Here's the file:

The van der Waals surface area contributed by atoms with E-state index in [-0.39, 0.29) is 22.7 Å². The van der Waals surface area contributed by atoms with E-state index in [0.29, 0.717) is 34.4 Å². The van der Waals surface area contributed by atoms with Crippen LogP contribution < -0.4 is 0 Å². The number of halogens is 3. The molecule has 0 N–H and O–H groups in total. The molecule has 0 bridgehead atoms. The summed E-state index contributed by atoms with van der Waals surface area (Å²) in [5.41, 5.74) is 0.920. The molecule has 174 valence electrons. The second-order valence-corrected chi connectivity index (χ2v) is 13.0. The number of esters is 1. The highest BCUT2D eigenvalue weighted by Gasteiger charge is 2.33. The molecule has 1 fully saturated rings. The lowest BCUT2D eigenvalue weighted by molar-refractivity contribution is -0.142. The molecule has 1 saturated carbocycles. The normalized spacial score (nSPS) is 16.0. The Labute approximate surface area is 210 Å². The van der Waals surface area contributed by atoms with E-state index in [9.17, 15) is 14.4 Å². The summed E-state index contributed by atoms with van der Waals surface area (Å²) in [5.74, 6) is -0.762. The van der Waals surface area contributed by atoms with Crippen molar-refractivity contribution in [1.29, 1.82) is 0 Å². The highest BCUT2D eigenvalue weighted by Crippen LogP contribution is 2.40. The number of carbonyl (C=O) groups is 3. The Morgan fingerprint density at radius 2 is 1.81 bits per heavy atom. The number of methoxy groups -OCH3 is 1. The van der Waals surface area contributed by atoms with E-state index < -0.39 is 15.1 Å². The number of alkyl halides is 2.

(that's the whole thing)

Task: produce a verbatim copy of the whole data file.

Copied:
The van der Waals surface area contributed by atoms with E-state index in [-0.39, 0.29) is 22.7 Å². The van der Waals surface area contributed by atoms with E-state index in [0.29, 0.717) is 34.4 Å². The van der Waals surface area contributed by atoms with Crippen LogP contribution < -0.4 is 0 Å². The number of halogens is 3. The molecule has 0 N–H and O–H groups in total. The molecule has 0 bridgehead atoms. The summed E-state index contributed by atoms with van der Waals surface area (Å²) in [5.41, 5.74) is 0.920. The molecule has 174 valence electrons. The second-order valence-corrected chi connectivity index (χ2v) is 13.0. The number of esters is 1. The highest BCUT2D eigenvalue weighted by Gasteiger charge is 2.33. The molecule has 1 fully saturated rings. The lowest BCUT2D eigenvalue weighted by molar-refractivity contribution is -0.142. The molecule has 1 saturated carbocycles. The normalized spacial score (nSPS) is 16.0. The Labute approximate surface area is 210 Å². The van der Waals surface area contributed by atoms with E-state index in [9.17, 15) is 14.4 Å². The summed E-state index contributed by atoms with van der Waals surface area (Å²) in [5.74, 6) is -0.762. The van der Waals surface area contributed by atoms with Crippen molar-refractivity contribution in [1.29, 1.82) is 0 Å². The highest BCUT2D eigenvalue weighted by Crippen LogP contribution is 2.40. The number of carbonyl (C=O) groups is 3. The Morgan fingerprint density at radius 2 is 1.81 bits per heavy atom. The number of methoxy groups -OCH3 is 1. The van der Waals surface area contributed by atoms with E-state index < -0.39 is 15.1 Å². The number of alkyl halides is 2.